August 25, 2006
From the Corner of His Eye
From the Corner of His Eye by Dean Koontz
Finished on 8/24/06
Rating: C (3/10 Ho-hum)
I started keeping a reading journal about 10 years ago and have recently begun my 10th book. Some are very simple, wire-bound notebooks with a pretty cover and others are specifically made to keep track of the books read, including sections for favorite passages, book group notes, books lent/borrowed, book stores & services, and recommendations. These are charming journals with literary quotes sprinkled here and there, making for enjoyable reading as well as writing. Up until my recent leap into the blogosphere, these journals have been a great source of valuable information to this bibliophile. I can’t tell you how many times I’ve referred back to an earlier entry, looking for a specific quote or my thoughts about a particular book. My favorite excuse for sitting on the guest room floor, reading journals scattered about me, lost in my long-forgotten words, is the pursuit of a list of titles to recommend to an inquiring friend or relative. I’m always flattered when I get a phone call from my daughter (as she waits to board a plane in the DFW airport) or the son of a good friend or an email from a friend who needs a list of titles to recommend to her face-to-face book group, all asking, “Hey, Les (or Mom in the kid’s case), I need something to read. What do you recommend?” Eeeek! I’m supposed to come up with suggestions at the drop of a hat? I need preparation! I need at least an afternoon searching for the perfect titles for the specific taste of each reader. I need more time!! These things can’t be rushed.
One thing I’ve discovered is there’s nothing worse (ok, that’s a bit extreme – we all know there are worse things in life) than raving about one of your favorite books to a fellow reader, eager for her to share your joy and enlightenment in the lyrical prose of your favorite author, only to hear months later, “Oh, ya. I read that book you told me about. Gawd, it was the worst thing I’ve read in ages. The author yadayadayada…” and so it goes. Not only will this person never call you again for a book rec, but your credibility as a well-read individual has just been shot to hell. Sigh.
But wait. We all have our own specific reasons for enjoying a book. Sometimes it’s simply the right time or the right place. Or we find something with which to identify that another wouldn’t (or couldn’t), based merely on our particular life experiences. There’s no rhyme or reason as to why some books strike us so powerfully when others are fodder for the recycle bin. So why take it personally when a recommendation is stomped all over?
Which brings me to my point. (I know, finally!) What happens when a very dear friend (whom I’ll just call "Heidi" because...well, that happens to be her name) not only raves about From the Corner of His Eye, but gives me a copy for my birthday and I finally get around to reading it and about halfway through, I start thinking, Oh, no. I don’t like this book. What am I going to tell Heidi when she asks? Do I tell her my husband left it on an airplane and I haven’t had the time to get another copy? Do I write an honest review, but change my Blogger address and accidentally forget to give her the new one so she can’t read it? Do I fudge a bit (ok, lie) and say it was good, but gee, I have so many books to read and thanks but I really don’t need any more recommendations for, say, another five or 10 years?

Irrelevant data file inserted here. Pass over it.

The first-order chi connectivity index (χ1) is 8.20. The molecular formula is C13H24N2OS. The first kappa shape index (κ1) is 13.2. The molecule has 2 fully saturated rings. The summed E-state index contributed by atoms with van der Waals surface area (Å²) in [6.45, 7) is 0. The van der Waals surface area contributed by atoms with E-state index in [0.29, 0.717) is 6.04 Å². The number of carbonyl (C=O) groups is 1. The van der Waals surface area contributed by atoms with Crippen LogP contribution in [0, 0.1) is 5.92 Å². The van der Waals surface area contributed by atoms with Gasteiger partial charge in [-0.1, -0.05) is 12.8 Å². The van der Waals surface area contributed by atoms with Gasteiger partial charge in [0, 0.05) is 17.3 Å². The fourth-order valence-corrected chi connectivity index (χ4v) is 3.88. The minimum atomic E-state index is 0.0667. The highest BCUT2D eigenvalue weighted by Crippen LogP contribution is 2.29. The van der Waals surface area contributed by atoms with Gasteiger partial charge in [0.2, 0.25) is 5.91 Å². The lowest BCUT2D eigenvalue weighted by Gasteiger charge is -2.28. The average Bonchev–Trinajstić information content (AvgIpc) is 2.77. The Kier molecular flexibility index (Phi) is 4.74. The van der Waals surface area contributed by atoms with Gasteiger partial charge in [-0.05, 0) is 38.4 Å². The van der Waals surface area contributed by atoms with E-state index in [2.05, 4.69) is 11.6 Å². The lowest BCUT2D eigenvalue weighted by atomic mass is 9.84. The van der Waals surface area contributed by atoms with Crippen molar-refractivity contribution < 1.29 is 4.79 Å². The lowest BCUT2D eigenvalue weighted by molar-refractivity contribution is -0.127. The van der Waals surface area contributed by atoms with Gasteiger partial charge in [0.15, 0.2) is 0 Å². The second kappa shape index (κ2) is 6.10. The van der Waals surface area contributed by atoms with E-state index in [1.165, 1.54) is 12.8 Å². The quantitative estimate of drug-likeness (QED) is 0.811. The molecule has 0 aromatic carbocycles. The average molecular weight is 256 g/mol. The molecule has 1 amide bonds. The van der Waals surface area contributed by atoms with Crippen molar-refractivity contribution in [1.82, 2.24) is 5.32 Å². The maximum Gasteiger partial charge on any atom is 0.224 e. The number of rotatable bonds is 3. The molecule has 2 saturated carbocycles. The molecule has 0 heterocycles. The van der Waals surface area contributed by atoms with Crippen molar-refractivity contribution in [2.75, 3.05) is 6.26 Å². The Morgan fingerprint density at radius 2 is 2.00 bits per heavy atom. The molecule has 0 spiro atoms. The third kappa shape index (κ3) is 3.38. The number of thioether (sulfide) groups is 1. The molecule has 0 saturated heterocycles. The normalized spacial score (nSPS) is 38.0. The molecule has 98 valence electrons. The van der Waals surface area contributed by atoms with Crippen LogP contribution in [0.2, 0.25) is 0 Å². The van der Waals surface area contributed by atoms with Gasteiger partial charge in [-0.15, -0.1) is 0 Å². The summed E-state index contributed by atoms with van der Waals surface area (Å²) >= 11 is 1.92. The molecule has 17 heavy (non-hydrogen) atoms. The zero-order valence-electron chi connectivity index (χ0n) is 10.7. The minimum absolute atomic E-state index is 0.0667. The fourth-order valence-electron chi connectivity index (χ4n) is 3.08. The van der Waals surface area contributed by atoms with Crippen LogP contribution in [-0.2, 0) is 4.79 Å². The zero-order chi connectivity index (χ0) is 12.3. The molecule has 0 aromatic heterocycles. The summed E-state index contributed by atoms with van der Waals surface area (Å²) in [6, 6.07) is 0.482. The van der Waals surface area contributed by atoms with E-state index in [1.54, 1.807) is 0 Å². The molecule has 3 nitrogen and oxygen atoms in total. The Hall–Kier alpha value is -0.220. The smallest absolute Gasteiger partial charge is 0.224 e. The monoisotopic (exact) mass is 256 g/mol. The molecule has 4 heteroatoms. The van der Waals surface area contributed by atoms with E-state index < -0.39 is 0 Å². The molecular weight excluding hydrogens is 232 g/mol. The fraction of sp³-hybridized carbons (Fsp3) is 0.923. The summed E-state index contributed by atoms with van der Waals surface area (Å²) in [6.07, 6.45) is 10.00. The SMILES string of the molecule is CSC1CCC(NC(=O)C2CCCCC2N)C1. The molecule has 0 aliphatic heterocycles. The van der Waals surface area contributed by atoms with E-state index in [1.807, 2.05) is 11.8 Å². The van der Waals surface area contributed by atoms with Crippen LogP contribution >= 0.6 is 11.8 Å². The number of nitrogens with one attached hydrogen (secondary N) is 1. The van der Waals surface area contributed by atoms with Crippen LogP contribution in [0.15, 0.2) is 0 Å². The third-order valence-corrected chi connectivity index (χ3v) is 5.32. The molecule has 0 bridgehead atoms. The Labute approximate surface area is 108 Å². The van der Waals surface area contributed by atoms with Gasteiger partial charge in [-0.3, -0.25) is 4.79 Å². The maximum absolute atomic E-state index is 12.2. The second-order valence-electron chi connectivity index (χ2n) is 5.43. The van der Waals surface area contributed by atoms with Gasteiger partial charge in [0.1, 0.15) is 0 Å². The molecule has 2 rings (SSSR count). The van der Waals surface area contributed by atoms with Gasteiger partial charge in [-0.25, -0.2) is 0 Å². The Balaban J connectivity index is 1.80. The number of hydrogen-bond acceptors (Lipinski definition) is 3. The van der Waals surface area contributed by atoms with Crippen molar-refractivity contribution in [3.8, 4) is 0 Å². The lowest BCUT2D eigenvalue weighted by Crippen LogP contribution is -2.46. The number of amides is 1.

I think I’ll just tell the truth. (Who knows, maybe she’ll never ask, and since she’s one of the busiest people I know, she’ll probably never read this blog anyway!). I didn’t love the book. I didn’t even really like it. The first few chapters were good and the closing chapters were satisfying, but that leaves about 600 pages that I struggled through for two whole weeks! Why? Because I had to see how it ended and I’m not a skimmer. And besides, some of my most favorite books took anywhere between 50-200 pages before I got hooked. So I figured I'd better stick it out. This book (a mass market – hard on the eyes, but easy to hold up in bed) is a whopping 729 pages! I don’t usually mind long books, but this one really needed a more stringent editor. If Koontz really felt compelled to drag the plot on for that many pages, he should’ve increased the tension just a notch or two. I liked the main characters and came to care about them (especially the two young children) and their individual plights, but got a little frustrated with the constant introduction of new characters far into the narrative, making me wonder if and when all the separate storylines would converge. The plot-related particulars about quantum physics and parallel universe theories were intriguing, but I had to suspend disbelief many times over, and couldn’t help but wonder if Koontz truly believes in what he describes.
One final note: I’ve never been a huge fan of Koontz. I think Whispers was the first book of his I read (back in the early 80s, if I remember correctly). I never gave him much consideration until the summer of 2004 when I read Odd Thomas (which I read again this past February). It turned out to be one of the best books I’d read in a long time. Eager for more, I checked out The Taking from the library. Good, but not as good as Odd Thomas. I was thrilled when Forever Odd was released, but deeply disappointed that it failed to live up to my expectations. And now this dissatisfying read. So, are we through? Do I banish him to the list of authors I’ll never read again? (I just discovered another title, Velocity, in one of my previous blog entries. So unimpressive I'd forgotten I'd even read it!)
I suppose that all depends on whether a well-intentioned friend or relative raves about Koontz’s future release of Brother Odd. I’m pretty sure I won’t get a copy for my birthday or Christmas this year. However, gift certificates are always greatly appreciated. ;)